The Intersection of Fear & Desire
AUGUST 8, 2023
“Nostalgia is a hell of drug.”
A quick Google search of the above statement produced some 17 million results. You read that right, seventeen million!
The statement struck me while reading through Haggai recently. The prophet’s work is limited to two chapters which you could read on a smoke break (I’m dating myself). Nostalgia shows up in the second chapter:
‘Who is left among you who saw this house in its former glory? How do you see it now? Is it not as nothing in your eyes? (2:3)
The prophet uses nostalgia as a means of stirring the people up. And by people, I really mean the geriatric population. They would’ve been the only ones alive who would’ve stood the chance of remember the former glory of the temple.
It had been seventy years since they’d been taken into exile. So you can imagine the aged among them with foggy memories of their childhood dimly recalling what that temple was like.
Yet, what they saw now was the crumbling ruins of a once glorious house where the Spirit of the Lord supposedly dwelt.
After Haggai offers a nod to the past, he tries to give them a glimpse of the future:
And I will shake all nations, so that the treasures of all nations shall come in, and I will fill this house with glory, says the Lord of hosts. (2:7)
The glory of the former temple had faded, but there would yet be a future day with a new temple whose glory would far surpass the one now lying in ruins.
The emphasis on “treasures of nations” is worth pondering for a moment. Some translations render the word “desires” instead of “treasures.” Could Haggai be channeling the Psalmist?
Delight yourself in the Lord, and he will give you the desires of your heart. (Psalm 37:4)
It especially makes sense with the additional light that Jesus gives: For where your treasure is, there will your heart be also (Luke 12:34).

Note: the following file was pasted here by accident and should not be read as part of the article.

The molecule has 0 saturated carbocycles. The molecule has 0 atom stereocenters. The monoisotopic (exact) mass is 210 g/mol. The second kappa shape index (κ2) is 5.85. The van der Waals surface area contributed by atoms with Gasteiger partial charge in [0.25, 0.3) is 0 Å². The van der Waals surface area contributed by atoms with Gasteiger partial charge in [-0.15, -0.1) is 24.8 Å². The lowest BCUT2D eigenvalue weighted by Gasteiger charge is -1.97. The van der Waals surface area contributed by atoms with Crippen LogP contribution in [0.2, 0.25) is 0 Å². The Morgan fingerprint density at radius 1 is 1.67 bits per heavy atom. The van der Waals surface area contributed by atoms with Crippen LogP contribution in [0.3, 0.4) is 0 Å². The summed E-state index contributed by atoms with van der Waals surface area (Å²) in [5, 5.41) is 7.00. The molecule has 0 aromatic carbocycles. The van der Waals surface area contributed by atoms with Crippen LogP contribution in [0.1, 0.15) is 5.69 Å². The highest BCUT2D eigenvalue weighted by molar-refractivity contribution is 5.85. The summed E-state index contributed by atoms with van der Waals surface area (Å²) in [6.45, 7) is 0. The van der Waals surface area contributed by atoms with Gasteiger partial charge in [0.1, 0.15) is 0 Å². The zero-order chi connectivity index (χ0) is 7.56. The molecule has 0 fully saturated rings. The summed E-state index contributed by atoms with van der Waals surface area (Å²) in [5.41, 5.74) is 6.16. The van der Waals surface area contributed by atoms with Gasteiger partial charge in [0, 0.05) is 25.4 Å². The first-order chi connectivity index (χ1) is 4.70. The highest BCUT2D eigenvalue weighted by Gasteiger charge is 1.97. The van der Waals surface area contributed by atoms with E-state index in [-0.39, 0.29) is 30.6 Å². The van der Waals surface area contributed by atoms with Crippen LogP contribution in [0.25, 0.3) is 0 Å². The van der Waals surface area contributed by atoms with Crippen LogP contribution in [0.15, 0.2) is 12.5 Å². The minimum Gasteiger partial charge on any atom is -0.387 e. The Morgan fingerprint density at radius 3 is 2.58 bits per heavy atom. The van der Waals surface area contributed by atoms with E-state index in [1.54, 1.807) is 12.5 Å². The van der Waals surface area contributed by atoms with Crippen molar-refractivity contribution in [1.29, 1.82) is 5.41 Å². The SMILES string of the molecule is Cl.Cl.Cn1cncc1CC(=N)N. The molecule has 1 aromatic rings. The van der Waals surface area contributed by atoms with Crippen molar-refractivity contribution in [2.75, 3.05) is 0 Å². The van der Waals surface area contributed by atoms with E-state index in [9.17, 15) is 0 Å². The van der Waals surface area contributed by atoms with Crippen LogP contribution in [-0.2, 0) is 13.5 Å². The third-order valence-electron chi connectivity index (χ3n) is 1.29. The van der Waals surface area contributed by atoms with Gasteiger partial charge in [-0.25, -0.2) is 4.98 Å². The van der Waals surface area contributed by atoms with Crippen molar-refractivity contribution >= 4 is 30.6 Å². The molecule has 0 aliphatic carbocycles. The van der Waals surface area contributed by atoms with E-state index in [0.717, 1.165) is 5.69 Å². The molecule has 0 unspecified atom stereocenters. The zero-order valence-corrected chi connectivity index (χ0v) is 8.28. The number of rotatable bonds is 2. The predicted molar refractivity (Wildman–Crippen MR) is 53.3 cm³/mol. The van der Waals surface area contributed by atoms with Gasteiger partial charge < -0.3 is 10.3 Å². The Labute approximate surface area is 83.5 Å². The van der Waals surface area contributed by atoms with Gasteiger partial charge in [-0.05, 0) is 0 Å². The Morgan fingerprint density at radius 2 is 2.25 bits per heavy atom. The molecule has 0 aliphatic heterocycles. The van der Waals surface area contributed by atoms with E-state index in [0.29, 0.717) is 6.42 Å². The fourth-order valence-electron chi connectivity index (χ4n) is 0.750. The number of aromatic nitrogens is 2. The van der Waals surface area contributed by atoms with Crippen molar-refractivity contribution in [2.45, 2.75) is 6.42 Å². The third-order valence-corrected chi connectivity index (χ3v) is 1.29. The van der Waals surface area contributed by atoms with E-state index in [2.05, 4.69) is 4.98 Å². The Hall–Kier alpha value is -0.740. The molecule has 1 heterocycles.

What is it that you desire?
Maybe you’ve heard that sex, money, and power are the big three that topple great men (and women!). All good things that destroy us when they become “god things.” At their root, they are all creaturely needs run amok: intimacy, possessions, and influence are all things we can find in the Lord. But it’s easy to look to them as pseudo-saviors. And they always disappoint.
Show me someone who has made any of these good things into a “god thing” and I’ll show you someone who struggles with fear and anxiety. For when our desires grow beyond the scope of what the Lord has promised and provided, the result is always fear.
We fear we’ll lose the things we’re clinging to for deliverance.
Haggai knew this.
So he admonishes the people to “be strong” (2:4) and “fear not” (2:5).
Our desires are not innately bad, but ultimate satisfaction is found only in God. There’s a reason Augustine’s well-worn words still get a lot of mileage:
“Our hearts are restless, O God, until they find their rest in Thee.”
Read God’s audacious promise through Haggai:
For the Lord of Armies says this: “Once more, in a little while, I am going to shake the heavens and the earth, the sea and the dry land. (2:6)
He’ll move heaven and earth. Why? To bring us the desire of our heart. Assuming that desire is to be reunited with our maker. To bring us peace (2:9). Deliver us from fear and anxiety.
Don’t believe him?
We need to hear that old story once again:
And Jesus cried out again with a loud voice and yielded up his spirit.
And behold, the curtain of the temple was torn in two, from top to bottom. And the earth shook, and the rocks were split. (Matt. 27:50-51)
Jesus was the final temple. He’d dwell among us. But he’d be destroyed (Matt. 27:50) so that we might desire him once again. He’d shake the earth to shake us out of complacency and reunite us with himself. He’s with you. Do you desire him?